These kinds of sentences illustrate chiasmus:
In rhetoric, chiasmus... is the figure of speech in which two or more clauses are related to each other through a reversal of structures in order to make a larger point; that is, the clauses display inverted parallelism.
This passage mentions only clauses which showcase inverted order, but sub-clausal constituents like phrases can also exhibit it. Oxford Dictionaries captures this looser definition:
A rhetorical or literary figure in which words, grammatical constructions, or concepts are repeated in reverse order.
[NOTE: Some people use the word chiasmus for any repeated but inverted structure, regardless of whether the same words are used. They use antimetabole for the stricter notion which involves repeating the same words.]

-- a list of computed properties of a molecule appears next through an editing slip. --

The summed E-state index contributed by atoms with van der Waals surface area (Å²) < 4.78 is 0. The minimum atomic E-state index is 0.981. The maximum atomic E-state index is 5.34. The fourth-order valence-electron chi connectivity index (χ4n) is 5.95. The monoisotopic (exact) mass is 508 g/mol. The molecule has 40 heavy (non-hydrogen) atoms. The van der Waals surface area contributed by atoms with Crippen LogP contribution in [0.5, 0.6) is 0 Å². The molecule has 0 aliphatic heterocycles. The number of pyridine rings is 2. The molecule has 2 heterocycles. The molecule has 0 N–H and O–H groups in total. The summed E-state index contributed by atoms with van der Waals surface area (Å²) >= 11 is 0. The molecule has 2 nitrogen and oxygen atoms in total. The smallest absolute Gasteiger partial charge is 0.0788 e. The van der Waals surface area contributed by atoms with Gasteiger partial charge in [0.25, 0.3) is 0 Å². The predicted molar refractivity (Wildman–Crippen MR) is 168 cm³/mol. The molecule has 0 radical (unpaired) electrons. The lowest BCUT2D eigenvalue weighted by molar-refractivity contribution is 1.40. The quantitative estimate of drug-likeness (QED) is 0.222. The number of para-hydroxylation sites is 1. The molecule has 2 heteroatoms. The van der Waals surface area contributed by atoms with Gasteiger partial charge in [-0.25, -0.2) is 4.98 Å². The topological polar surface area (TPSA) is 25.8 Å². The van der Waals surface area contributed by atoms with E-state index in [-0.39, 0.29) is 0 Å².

Here is an example from T. Kane's The Oxford Essential Guide to Writing:
- If there had never been a danger to our constitution there would never have been a constitution to be in danger.
Here are some examples that I constructed resembling yours:
- Should I bear the punch or punch the bear?
- He kicked the duck and ducked the kick.
Generally, if you have two words that are both ambiguous between nouns and transitive verbs, you can construct examples like these.